5 Tools From Standup Comedy To Help You Manage Your Mental Health

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We’ve entered uncharted territory. With everything going on in the world, it can be easy to dodge deeply reflecting on your mental health. Who has the time with all the vegging on the couch and running from Zoom to Zoom? But given more time alone with our thoughts and away from people, now is the best time to reflect. I’ve found myself, surprisingly, in good spirits and found that what I’ve learned both in performing and teaching standup comedy has given me tools to navigate the darker and unseemly aspects of life. I can stay in good humor. As I teach my students, standup comedy can help you better manage your mental health. 

Depression and anxiety are as popular in comedy as banana peels and rimshots. I believe this is because, by default, comedians are optimists. That’s probably controversial. But what else would draw someone to an art form that literally is finding the silver lining to the darkest of subjects? But as we all know, darkness can be all-consuming. There are many reasons comedians struggle with depression, anxiety, and addiction. The toxicity in the scene, the alienation of seeing the world differently, and the belief you need to hold onto depression or anxiety to retain your edge can all play a factor. Yet, the skills of standup comedy are primed for the proper management of your mental health. Here’s how it can help.

1. Cognitive Reframing
Cognitive reframing is when we mentally readjust the way we see the world, past experiences, and perspectives. We shift how we think and feel about something by shifting how we look at it. As I tell my students, “as we edit our jokes, we edit our thoughts.” Comedians tell stories as we wished they’d happen. We say what we wish we had said. We find offbeat ways to look at our frustrations, traumas, and triggers. As we find the humor, heavy emotions no longer weigh on us as much. 

2. Making Mental and Emotional Space
In a perfect world, we’d be able to shut ourselves in and be able to give our brain time to contemplate. We get so much stimuli in the form of notifications, emails, or shows we binge-watch. We need time to process everything. The bright side of standup is it helps make the mental and emotional space. As we talk about random things like how our in-laws are like “Star Wars” villains or how dating in L.A. is like “The Hunger Games,” we vent our emotional frustrations, air out some of our dirty laundry, and make space in our brains and hearts. We’re able to laugh off some of our more negative emotions to make space for positive ones. We’re able to purge all the extraneous thoughts intentionally. All while making people laugh.

3. Clearing Emotional Debt
When we don’t fully process or feel our emotions, we get into emotional debt. They can enter into our brain as limiting, looping, or toxic thoughts. They can weigh on our hearts and present as a negative attitude or penchant for overreaction. Let’s slow that last one down, over...reaction. The reaction is normal, it’s just overloaded emotion. This debt can present in our body in unwanted body tension, weight, or even disease. It can even show up in our lives as literal debt. But never forget, this country was founded by Puritans. So it’s not like expressing ourselves is the norm. Standup though gives us a chance to process everything. We can yell, scream, and holler about the things that make us mad, glad, and sad. Releasing those emotions helps alleviate some of our debt. But these jokes don’t just lighten our loads they help our audience as well. We all restore our sense of levity.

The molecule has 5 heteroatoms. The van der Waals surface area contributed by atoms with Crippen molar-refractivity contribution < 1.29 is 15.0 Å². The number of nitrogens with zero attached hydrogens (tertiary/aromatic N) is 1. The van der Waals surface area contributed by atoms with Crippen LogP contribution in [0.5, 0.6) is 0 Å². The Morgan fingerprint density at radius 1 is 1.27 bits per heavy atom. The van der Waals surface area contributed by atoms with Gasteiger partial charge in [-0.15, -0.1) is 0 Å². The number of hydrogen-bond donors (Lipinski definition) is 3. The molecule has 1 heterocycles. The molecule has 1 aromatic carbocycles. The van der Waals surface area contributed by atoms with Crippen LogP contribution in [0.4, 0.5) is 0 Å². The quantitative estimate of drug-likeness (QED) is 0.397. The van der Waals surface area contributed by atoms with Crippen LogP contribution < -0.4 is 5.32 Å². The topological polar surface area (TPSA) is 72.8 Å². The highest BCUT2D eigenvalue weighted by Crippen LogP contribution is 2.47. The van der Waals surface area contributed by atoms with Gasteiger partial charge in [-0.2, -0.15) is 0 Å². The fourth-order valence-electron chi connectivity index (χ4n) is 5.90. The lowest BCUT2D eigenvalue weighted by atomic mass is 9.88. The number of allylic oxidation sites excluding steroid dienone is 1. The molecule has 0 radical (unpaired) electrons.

4. Finding Levity
Levity is our ability to laugh at things. It’s the ability to not be so weighed down by seriousness. Personally, I find when I’m not able to find the levity and make and receive jokes, I realize I’m processing heavy or complex emotions. Standup comedy brings levity. We pivot the perspective and challenge misguided ideologies and ironclad thoughts. Comedians will often find levity in the darkest and heaviest of subjects. But the overall goal is for this emotional, mental, or spiritual strength to help them better navigate life. We can all afford to ask ourselves why we’re struggling if we have not found levity.

5. Learning to be Present
Standup comedy requires that you be quick. You need to be able to both be ready to tell your jokes, do it effortlessly, and also be ready to handle what happens. What happens when people heckle, laugh, or react unexpectedly. Standup comics must be mentally, emotionally, and physically present because if they aren’t, the audience will tell. 

Not every comedian is the paragon of mental health, but standing in front of people speaking your truth can be profoundly reaffirming. Not to mention that laughter truly is the best medicine. So while this doesn’t mean everyone needs to start touring the country, we can all look to comedians for tools and tactics for keeping it together. And of course if you find the tools you have are not enough and you need additional help, consider seeking out a therapist.

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The views expressed in this article are solely that of the individual(s) providing them,
and do not necessarily reflect the opinions of Backstage or its staff.

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Christian Cintron
Christian Cintron is a jack-of-all-trades, master of fun. He’s a writer, comedian, actor, and psychic. He’s written for Hollywood.com, Queerty, The Authentic Gay, and Ranker to name a few. He created Stand Up 4 Your Power, a spiritual, self-improvement standup comedy class. It uses concepts from standup comedy, spirituality, and psychology to help pivot your perspective, change limiting narratives, and roll with the punchlines. IG/Twitter @SighKickScream Facebook: www.facebook.com/StandUp4YourPower
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